non banking sector includes, financial institutions licensed by NRB like Development Banks,
Finance Companies, Microfinance DevelopmentBanks, Coop Financial Institutions, NGOs
undertaking banking activities and thoseunder different Acts like Insurance Companies,
Citizens Investment Trust, PostalSavings Offices, Employees Provident Fund, Nepal Stock
Exchange andCommodity Markets.

Nepal Bank Ltd. remained the only financial institution of the country until the foundation of
Nepal Rastra Bank is 1956 A.D. Due to the absence of the central bank, Nepal Bank has to
play the role of central bank and operate the function of central bank. Hence, the Nepal
Rastra Bank Act 1955 was formulated, which was approved by Nepal Government
accordingly, the Nepal Rastra Bank was established in 1956 A.D. as the central bank of
Nepal. Nepal Rastra Bank makes various guidelines for the banking sector of the country.
A sound banking system is important for smooth development of banking system. It can play
a key role in the economy. It gathers savings from all over the country and provides liquidity
for industry and trade. In 1957 A.D. Industrial Development Bank was established to
promote the industrialization in Nepal, which was later converted into Nepal Industrial
Development Corporation (NIDC) in 1959 A.D.
Rastriya Banijya Bank was established in 1965 A.D. as the second commercial bank of
Nepal. The financial shapes for these two commercial banks have a tremendous impact on
the economy. That is the reason why these banks still exist in spite of their bad position.
As the agriculture is the basic occupation of major Nepalese, the development of this sector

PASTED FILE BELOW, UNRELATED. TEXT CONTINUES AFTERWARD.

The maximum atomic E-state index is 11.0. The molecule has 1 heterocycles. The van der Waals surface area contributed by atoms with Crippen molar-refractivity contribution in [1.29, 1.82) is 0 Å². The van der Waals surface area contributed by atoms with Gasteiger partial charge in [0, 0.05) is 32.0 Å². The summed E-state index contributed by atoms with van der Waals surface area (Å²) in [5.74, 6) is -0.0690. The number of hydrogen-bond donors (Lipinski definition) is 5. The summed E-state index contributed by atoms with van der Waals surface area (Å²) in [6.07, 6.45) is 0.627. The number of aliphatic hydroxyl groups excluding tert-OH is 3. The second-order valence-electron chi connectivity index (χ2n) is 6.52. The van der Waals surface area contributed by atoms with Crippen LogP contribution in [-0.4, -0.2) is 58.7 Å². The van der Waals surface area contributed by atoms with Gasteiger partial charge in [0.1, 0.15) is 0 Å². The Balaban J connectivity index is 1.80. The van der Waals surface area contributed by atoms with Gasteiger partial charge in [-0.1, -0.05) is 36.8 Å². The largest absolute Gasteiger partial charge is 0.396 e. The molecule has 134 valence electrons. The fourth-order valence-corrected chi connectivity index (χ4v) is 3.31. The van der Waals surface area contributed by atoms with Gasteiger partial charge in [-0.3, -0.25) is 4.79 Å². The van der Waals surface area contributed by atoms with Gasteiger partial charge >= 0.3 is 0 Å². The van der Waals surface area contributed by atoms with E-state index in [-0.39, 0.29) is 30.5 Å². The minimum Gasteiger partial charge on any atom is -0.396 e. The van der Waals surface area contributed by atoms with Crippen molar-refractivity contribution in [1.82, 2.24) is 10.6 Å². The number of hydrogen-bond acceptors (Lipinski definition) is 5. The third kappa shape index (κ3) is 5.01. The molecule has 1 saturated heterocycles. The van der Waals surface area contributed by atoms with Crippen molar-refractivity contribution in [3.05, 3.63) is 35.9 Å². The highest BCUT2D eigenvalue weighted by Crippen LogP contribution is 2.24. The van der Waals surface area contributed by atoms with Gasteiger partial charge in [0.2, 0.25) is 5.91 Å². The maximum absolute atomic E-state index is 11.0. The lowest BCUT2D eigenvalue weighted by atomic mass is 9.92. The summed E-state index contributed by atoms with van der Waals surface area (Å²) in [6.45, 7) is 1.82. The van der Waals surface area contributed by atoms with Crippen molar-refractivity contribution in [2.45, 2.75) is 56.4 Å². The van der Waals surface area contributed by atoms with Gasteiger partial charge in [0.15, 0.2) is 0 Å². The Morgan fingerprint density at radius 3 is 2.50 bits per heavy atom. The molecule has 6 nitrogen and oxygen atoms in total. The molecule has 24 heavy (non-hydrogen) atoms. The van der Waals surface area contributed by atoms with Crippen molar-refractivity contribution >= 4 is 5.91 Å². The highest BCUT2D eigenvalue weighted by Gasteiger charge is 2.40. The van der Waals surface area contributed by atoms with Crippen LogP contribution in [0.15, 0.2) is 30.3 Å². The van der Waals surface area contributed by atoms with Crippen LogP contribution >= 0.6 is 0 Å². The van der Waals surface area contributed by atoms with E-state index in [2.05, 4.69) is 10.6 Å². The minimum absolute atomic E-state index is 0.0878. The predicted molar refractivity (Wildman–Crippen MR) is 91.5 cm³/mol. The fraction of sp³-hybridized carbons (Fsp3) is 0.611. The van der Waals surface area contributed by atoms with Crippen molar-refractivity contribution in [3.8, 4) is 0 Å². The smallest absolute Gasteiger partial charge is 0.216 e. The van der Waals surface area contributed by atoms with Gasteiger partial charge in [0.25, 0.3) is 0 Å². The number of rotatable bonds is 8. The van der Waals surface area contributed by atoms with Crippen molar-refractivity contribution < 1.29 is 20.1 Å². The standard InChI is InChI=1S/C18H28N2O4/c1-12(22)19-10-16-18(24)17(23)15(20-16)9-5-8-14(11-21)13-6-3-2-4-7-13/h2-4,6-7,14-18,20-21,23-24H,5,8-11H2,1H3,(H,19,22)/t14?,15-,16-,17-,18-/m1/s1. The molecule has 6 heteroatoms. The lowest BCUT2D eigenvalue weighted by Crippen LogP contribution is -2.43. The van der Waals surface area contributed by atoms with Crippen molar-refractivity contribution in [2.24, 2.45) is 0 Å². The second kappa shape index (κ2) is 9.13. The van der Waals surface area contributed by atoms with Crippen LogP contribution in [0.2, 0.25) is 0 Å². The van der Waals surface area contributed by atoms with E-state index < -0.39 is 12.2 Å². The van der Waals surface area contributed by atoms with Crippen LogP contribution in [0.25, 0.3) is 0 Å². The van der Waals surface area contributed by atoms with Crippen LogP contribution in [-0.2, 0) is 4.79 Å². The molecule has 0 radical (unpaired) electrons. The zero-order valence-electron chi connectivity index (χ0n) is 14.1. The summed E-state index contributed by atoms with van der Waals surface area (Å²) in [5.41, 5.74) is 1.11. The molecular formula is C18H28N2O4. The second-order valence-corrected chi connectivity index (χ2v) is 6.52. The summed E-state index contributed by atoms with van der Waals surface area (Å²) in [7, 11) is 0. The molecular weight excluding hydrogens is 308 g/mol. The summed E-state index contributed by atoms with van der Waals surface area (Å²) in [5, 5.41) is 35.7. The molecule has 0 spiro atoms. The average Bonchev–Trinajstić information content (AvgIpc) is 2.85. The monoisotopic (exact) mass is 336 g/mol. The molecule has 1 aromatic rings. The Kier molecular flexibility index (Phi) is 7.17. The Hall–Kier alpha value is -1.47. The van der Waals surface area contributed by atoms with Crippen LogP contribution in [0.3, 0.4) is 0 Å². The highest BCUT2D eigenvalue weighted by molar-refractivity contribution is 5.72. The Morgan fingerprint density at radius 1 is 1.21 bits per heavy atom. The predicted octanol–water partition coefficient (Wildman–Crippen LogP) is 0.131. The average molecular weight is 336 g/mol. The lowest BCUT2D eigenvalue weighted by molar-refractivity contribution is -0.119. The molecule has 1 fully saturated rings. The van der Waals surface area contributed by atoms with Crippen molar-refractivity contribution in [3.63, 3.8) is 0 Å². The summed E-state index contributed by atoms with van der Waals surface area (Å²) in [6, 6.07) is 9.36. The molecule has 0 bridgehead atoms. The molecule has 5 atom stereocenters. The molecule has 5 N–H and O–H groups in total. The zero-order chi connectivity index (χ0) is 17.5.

plays in the prime role in the economy. So, separate Agricultural Development Bank was
established in 1968 A.D. This is the first institution in agricultural financing.
For more than two decades, no more banks have been established in the country. After
declaring free economy and privatization policy, the government of Nepal encouraged the
foreign banks for joint venture in Nepal.
Today, the banking sector is more liberalized and modernized and systematic managed. There
are various types of bank working in modern banking system in Nepal. It includes central,
development, commercial, financial, co-operative and Micro Credit (Grameen) banks.
Technology is changing day by day. And changed technology affects the traditional method
of the service of bank. Banking software, ATM, E-banking, Mobile Banking, Debit Card,

Credit Card, Prepaid Card etc. services are available in banking system in Nepal. It helps
both customer and banks to operate and conduct activities more efficiently and effectively.
For the development of banking system in Nepal, NRB refresh and change in financial sector
policies, regulations and institutional developments in 1980 A.D. Government emphasized
the role of the private sector for the investment in the financial sector. These policies opened
the doors for foreigners to enter into banking sector in Nepal under joint venture.
Some foreign ventures are also established in Nepal such as Nepal Bangladesh Bank,
Standard Chartered Bank, Nepal Arab Bank, State Bank of India, ICICI Bank, Everest Bank,
Himalayan Bank, Bank of Kathmandu, Nepal Indo-Suez Bank and Nepal Sri Lanka
Merchant Bank etc.
The NRB will classify the institutions into A B C D groups on the basis of the
minimum paid-up capital and provide the suitable license to the bank or financial institution.
Group A is for commercial bank, B for the development bank, C for the financial
institution and D for the Micro Finance Development Banks.
Generally banks in Nepal are opened 9 am to 3 pm Sunday to Thursday and 9 am to 1 am on
Friday. But nowadays most of banks in Kathmandu are opened throughout the week.
There are 32 commercial banks, 79 development banks, 79 financial companies, 18 micro
credit (Grameen) development banks and 16 saving and credit co-operation(licensed by